Former UK opposition leader Corbyn to join South Africa’s delegation accusing Israel of genocide

 Former U.K. opposition leader Jeremy Corbyn will join a South African delegation for this week’s hearings at the International Court of Justice, where the country accuses Israel of committing genocide against Palestinians in the war in Gaza, the South African government said Tuesday.

South Africa brought the case against Israel last month, accusing it of intending “to destroy Palestinians in Gaza,” and asked the U.N.’s top court to order Israel to halt its attacks. Israel rejected South Africa’s allegations of genocide “with disgust” and said it will defend itself at the court.

South Africa’s Justice Ministry said Corbyn was one of a number of “senior political figures from progressive political parties and movements across the globe” who will join the South African delegation at the Hague in the Netherlands for two days of preliminary hearings which begin on Thursday.

Corbyn was the only one of those foreign political figures in its delegation named by the South African government.

Corbyn’s leadership of the left-of-center Labour Party in Britain was stained by allegations of antisemitism. He is a longtime supporter of the Palestinian cause and a fierce critic of Israel. He was suspended from the Labour group in Parliament in 2020, and later barred from running for the party after Britain’s equalities watchdog found party officials had committed acts of “harassment and discrimination” against Jews and said anti-Jewish prejudice had been allowed to spread within Labour under his leadership.

Corbyn expressed support for South Africa’s case against Israel on Monday and criticized the British government in a message posted on X, formerly Twitter.

“Every day, another unspeakable atrocity is committed in Gaza,” he wrote. “Millions of people around the world support South Africa’s efforts to hold Israel to account. Why can’t our government?”

U.K. Prime Minister Rishi Sunak has said that Britain stands by Israel as it wages war on Hamas in response to the group’s surprise Oct. 7 attack on southern Israel, when Palestinian militants killed around 1,200 people, mainly civilians.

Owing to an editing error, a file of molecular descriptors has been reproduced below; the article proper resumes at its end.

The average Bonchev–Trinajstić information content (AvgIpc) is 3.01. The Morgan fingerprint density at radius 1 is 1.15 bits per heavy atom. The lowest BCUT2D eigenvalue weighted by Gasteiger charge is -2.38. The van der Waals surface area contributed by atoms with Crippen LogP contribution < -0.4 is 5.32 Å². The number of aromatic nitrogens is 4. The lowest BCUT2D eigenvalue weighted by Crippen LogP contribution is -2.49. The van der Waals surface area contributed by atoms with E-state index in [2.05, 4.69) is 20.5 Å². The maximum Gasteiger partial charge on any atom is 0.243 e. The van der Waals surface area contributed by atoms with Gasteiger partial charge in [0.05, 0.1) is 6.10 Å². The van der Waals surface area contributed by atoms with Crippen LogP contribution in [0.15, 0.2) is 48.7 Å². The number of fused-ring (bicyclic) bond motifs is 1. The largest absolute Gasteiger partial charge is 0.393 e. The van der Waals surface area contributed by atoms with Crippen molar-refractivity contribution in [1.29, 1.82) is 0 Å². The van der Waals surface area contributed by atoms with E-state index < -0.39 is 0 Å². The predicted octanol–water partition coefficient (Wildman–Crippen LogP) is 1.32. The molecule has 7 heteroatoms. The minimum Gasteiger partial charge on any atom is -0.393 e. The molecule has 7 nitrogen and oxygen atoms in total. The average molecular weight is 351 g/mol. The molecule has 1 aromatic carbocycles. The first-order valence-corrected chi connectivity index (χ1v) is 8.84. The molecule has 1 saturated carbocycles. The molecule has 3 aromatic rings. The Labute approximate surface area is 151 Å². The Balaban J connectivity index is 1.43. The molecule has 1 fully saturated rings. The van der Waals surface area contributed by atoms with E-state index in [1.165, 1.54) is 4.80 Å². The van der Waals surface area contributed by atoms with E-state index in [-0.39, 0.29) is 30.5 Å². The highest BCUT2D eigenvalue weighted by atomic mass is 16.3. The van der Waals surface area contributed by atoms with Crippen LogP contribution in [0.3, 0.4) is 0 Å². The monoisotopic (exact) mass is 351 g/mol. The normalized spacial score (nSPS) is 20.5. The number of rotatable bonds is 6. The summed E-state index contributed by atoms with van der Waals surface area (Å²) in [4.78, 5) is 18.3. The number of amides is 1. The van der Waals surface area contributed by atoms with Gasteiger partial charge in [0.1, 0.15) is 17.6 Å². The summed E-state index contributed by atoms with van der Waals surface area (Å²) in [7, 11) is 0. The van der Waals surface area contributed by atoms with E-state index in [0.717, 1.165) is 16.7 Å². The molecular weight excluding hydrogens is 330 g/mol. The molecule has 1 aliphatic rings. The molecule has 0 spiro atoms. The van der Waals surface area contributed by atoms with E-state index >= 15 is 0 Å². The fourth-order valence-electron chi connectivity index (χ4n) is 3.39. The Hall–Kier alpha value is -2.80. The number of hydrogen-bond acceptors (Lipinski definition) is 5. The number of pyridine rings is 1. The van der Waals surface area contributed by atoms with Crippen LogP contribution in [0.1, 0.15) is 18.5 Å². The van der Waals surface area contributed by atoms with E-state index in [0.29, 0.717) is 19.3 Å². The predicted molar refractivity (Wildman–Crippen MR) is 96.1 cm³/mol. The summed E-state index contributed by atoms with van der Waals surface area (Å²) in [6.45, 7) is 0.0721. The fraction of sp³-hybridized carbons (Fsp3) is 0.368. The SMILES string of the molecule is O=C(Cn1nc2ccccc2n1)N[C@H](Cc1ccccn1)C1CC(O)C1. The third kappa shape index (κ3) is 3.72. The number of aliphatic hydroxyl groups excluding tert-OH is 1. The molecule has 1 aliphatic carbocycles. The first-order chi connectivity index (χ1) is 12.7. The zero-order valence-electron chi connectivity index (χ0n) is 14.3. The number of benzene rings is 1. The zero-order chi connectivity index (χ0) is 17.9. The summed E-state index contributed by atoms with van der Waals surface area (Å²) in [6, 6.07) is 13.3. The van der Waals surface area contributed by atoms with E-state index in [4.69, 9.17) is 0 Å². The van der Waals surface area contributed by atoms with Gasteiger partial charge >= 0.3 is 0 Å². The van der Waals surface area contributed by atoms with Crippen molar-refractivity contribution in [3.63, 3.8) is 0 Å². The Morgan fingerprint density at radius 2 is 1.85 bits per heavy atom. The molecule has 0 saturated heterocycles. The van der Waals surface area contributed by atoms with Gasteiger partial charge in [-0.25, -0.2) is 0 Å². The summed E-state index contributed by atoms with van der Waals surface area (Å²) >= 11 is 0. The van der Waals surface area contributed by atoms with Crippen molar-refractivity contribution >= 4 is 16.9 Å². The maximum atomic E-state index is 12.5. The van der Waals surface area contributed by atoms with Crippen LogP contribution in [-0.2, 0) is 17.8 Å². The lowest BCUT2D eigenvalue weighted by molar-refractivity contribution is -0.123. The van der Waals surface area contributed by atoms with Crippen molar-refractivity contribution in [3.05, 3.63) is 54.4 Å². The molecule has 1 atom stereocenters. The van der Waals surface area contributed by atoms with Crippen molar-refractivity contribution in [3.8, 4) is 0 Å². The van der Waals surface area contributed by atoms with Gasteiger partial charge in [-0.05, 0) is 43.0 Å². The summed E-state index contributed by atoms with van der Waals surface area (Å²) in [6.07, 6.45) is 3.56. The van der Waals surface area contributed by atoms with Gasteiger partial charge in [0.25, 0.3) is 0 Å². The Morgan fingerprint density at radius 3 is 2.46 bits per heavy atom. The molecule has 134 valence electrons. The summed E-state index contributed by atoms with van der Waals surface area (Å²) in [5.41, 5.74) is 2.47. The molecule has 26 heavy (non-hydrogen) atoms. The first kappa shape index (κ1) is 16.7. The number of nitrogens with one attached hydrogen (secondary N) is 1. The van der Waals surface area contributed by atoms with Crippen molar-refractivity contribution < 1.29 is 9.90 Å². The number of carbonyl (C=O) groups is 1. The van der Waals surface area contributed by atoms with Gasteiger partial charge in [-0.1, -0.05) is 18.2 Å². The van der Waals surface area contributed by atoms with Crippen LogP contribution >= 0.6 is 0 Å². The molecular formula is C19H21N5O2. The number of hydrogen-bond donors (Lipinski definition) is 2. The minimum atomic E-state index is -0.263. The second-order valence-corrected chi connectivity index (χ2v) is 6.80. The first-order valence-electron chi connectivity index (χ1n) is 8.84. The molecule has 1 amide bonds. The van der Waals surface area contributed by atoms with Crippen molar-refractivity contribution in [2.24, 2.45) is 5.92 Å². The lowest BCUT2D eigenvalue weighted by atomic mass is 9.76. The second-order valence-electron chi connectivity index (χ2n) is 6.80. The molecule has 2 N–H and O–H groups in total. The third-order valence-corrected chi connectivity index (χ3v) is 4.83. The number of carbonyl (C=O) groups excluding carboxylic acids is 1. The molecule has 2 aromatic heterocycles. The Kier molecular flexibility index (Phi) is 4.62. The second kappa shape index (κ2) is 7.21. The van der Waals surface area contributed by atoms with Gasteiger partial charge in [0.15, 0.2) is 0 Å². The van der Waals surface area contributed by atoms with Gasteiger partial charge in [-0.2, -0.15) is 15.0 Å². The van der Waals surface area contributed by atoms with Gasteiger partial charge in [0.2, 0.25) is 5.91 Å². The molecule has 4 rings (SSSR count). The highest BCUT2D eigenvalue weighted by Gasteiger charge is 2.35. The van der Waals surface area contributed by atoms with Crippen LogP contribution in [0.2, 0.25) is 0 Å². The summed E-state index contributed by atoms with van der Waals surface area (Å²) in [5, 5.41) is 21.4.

Earlier Tuesday, U.S. Secretary of State Antony Blinken dismissed the case filed by South Africa against Israel, calling the allegations “meritless” and saying they distract from efforts to improve the humanitarian situation in Gaza.

Israel’s assault in Gaza has killed more than 23,200 Palestinians, roughly 1% of the territory’s population, according to the Health Ministry in Hamas-run Gaza. About two-thirds of the dead are women and children. The death toll does not distinguish between combatants and civilians.

South Africa’s delegation to the Hague will be led by Minister of Justice Ronald Lamola and will also include senior figures from the office of President Cyril Ramaphosa and the Ministry of Justice, the Justice Ministry said in a statement.

“We are determined to see the end of the genocide that is currently taking place in Gaza,” Lamola said.

Justice Ministry spokesperson Chrispin Phiri delivered a separate statement on video naming the South African delegation while wearing a red and white checkered Palestinian keffiyeh scarf around his neck.

South Africa is not a global diplomatic heavyweight but its decision to open a case against Israel is a reflection of its historic support for the Palestinians that dates back to the days of the late anti-apartheid leader Nelson Mandela.

Mandela compared the plight of Palestinians in Gaza and the West Bank with that of Black South Africans under the apartheid system of forced racial segregation in his own country, which ended in 1994. South Africa has for years referred to Israel as an “apartheid state.”

South Africa’s ruling African National Congress party remains a strong supporter of the Palestinians. Last month, Mandela’s grandson, Mandla Mandela, an ANC lawmaker, hosted Hamas officials at a conference in South Africa and invited them to a ceremony marking the 10th anniversary of his grandfather’s death.

The South African Jewish Board of Deputies said it was “disgusted” by the presence of Hamas in South Africa.

By Shahla Bajwa